As fast-moving lava from Hawaii's Kilauea volcano threatens to swallow a number of homes, leaving evacuated residents unsure how long they might be displaced – tensions are also rising in the state’s Big Island.
According to a local news outlet, a Hawaiian man pulled a gun on an evacuee who returned to the area to check on his home which had been consumed by the magma.
The victim, 32-year-old Ethan Edwards, told police he was visiting his lava-destroyed home in Leilani Estates with his friends when he was approached by a man in a pickup truck.
Edwards posted a video of the heated confrontation between him and the gun owner, identified as John Hubbard, on Facebook, which showed a white-haired man aiming a gun at him.
Hubbard, who also lived in the same estate, could be heard screaming in the video, ordering Edwards and his friends to leave the area.
“Get the f*** out of here,” yelled the 61-year-old man while Edward backed away with his hands up in the air, screaming “I live here!” repeatedly.
The situation got uglier when Hubbard, who got all riled up for apparently no good reason, pushed his neighbor, fired shots at the sky and then again aimed the gun at Edwards.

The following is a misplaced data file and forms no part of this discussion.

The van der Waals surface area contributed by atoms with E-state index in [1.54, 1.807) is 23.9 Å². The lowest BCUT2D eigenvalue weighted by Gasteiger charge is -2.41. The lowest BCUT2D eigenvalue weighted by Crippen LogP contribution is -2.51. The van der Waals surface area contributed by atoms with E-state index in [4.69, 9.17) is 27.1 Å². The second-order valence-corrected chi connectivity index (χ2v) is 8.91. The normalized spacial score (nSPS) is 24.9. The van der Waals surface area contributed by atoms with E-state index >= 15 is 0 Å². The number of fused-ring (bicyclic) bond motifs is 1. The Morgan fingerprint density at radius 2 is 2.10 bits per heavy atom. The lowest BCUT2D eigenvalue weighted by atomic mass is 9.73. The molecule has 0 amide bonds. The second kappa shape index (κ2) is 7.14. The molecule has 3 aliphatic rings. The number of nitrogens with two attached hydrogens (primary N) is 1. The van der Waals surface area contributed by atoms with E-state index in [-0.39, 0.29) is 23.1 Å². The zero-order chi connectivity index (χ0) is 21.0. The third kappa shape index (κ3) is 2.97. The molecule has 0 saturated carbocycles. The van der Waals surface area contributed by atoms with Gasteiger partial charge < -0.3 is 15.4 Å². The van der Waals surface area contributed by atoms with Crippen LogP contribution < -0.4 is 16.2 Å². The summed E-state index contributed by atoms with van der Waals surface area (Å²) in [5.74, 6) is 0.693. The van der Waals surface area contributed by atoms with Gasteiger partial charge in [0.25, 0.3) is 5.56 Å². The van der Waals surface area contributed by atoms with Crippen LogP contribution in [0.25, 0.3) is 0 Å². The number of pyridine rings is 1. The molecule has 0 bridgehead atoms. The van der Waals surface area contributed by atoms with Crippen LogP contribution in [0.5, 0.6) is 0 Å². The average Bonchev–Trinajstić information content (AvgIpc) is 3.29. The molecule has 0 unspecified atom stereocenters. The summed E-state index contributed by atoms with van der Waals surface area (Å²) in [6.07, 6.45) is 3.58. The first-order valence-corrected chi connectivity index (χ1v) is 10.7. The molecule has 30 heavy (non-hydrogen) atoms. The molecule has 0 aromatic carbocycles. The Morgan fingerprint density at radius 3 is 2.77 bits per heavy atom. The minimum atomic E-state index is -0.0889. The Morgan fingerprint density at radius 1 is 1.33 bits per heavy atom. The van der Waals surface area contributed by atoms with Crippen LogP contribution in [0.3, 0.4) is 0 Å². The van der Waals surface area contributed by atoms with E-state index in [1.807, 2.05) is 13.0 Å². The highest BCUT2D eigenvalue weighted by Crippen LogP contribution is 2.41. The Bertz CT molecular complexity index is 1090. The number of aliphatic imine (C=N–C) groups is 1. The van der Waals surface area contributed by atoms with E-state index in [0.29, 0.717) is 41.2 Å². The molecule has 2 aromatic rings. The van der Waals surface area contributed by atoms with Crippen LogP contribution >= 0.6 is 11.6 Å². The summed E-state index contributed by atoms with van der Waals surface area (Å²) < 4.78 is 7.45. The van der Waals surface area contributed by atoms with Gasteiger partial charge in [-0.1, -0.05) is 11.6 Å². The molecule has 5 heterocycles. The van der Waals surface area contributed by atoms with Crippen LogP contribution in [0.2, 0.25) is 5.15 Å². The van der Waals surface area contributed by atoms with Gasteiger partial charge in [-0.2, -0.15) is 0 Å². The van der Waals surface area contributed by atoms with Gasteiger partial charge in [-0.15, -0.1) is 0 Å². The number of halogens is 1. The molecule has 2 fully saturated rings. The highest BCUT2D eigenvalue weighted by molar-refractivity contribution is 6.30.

“Are you kidding me? Stop!” people can be heard yelling in the background.
Fortunately, no one was injured by the gunfire. However, the victim did incur few non-life-threatening injuries.
Nevertheless, Edward expressed his relieve in his post upon surviving the unprovoked attack.
"Happy to be alive," he wrote in the caption. "This situation is really beginning to take its toll psychologically and the bad weather is contributing to emotional tensions."
Hawaii Police Department reportedly arrested the 61-year-old man on multiple counts –including first-degree terroristic threatening, first-degree reckless endangering, first-degree robbery, failure to register a firearm and failure to obtain a gun permit.
"We're going to treat all of the offenses that happened in this area to the fullest extent of the law," said Big Island prosecutor Mitch Roth. "There's people whose lives have been devastated because they've lost their homes, they've lost their livelihoods."
The state’s civil defense authorities also took notice of the matter and attributed such incidents to escalating tensions in the area.
"They've got this live volcano in their backyard," said Civil Defense Administrator Talmadge Magno. "They feel like, they see strange people in their subdivision, whether it's people just wanted to go see lava or criminals ... and they try to protect stuff. I could see it coming, I know it's something that happens in a lot of disasters, whether it's in the shelters or in the communities. A lot of stress, a lot of things are going on there."
Ever since the Kilauea volcano began spewing fountains of lava into residential areas, around 2,000 people were asked to leave their houses and 75 homes were destroyed. However, some of the residents chose to stay behind to protect their possessions from looters.
Banner / Thumbnail : REUTERS / Marco Garcia